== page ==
Protestors at the Orange Circle move up Chapman Ave. Emily Hernandez / el Don
At least six protests against police violence happened in Orange County over two days last weekend, starting in the Orange Circle with meetups scheduled at 1 p.m. and 4 p.m. The local demonstrations emerged after days of large gatherings in cities across the country to protest the death of George Floyd, a Minnesota man who died after being pinned under a Minneapolis Police officer’s knee for nearly nine minutes.
el Don sent four staffers to the Orange Circle to talk to protestors and document the scene. The outrage was still fresh for many on staff and for some, it was their first time attending a protest. In the interest of full transparency, we are not publishing a traditional news article based on their reporting, but instead are letting each staff member recount what they saw and who they spoke to in their own voice. The accounts are presented in the order the staffer arrived.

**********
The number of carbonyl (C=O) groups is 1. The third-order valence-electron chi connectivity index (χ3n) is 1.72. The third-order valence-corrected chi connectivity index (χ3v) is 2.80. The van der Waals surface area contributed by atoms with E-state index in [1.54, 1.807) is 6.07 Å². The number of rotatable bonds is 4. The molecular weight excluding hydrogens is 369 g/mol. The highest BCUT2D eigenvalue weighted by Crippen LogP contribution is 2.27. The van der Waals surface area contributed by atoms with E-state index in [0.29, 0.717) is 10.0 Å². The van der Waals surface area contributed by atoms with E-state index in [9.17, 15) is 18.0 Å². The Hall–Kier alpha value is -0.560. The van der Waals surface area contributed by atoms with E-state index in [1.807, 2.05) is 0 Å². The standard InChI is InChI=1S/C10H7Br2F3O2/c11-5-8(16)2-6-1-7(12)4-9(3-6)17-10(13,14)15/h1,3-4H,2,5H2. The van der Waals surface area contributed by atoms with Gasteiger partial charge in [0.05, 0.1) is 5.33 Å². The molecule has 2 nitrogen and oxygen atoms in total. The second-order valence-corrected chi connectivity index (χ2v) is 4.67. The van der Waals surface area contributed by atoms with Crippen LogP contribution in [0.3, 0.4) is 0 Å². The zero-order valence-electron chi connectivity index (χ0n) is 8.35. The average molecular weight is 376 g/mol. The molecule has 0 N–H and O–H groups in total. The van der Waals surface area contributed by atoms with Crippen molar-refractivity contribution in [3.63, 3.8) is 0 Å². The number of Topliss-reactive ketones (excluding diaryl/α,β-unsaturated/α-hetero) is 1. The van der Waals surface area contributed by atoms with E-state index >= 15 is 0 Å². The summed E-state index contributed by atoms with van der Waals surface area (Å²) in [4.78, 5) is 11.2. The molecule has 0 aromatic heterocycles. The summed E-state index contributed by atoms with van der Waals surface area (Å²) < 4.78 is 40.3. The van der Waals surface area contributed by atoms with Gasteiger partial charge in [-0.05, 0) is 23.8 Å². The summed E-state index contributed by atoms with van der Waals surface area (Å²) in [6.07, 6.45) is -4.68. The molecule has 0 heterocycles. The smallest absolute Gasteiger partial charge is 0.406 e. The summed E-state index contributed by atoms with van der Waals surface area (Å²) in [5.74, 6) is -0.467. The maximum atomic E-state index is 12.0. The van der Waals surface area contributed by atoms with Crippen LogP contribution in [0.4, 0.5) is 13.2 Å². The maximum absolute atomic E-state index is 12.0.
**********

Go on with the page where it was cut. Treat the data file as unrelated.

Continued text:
Arrived: 1 p.m.
Arriving in Orange to attend a protest felt like trespassing. This was never a city I felt welcome in. Even if I’ve lived in Orange County my entire life; even if my lighter skin color would conceal the fact I am Mexican, I was scared. I hoped my press pass, which was clipped to my shirt, would be enough to ward off anyone who believed me a threat. Minorities dressed in black never bode well in affluent areas.
But when I saw people already gathered at the destination, I felt relief. These were people I could trust. These were my people. Not just Latinos, but simply people who saw the world the way I did. People who also ached for change and justice. I didn’t know a single person within that crowd and yet I knew that many of them would protect me if necessary, and I felt equally towards them.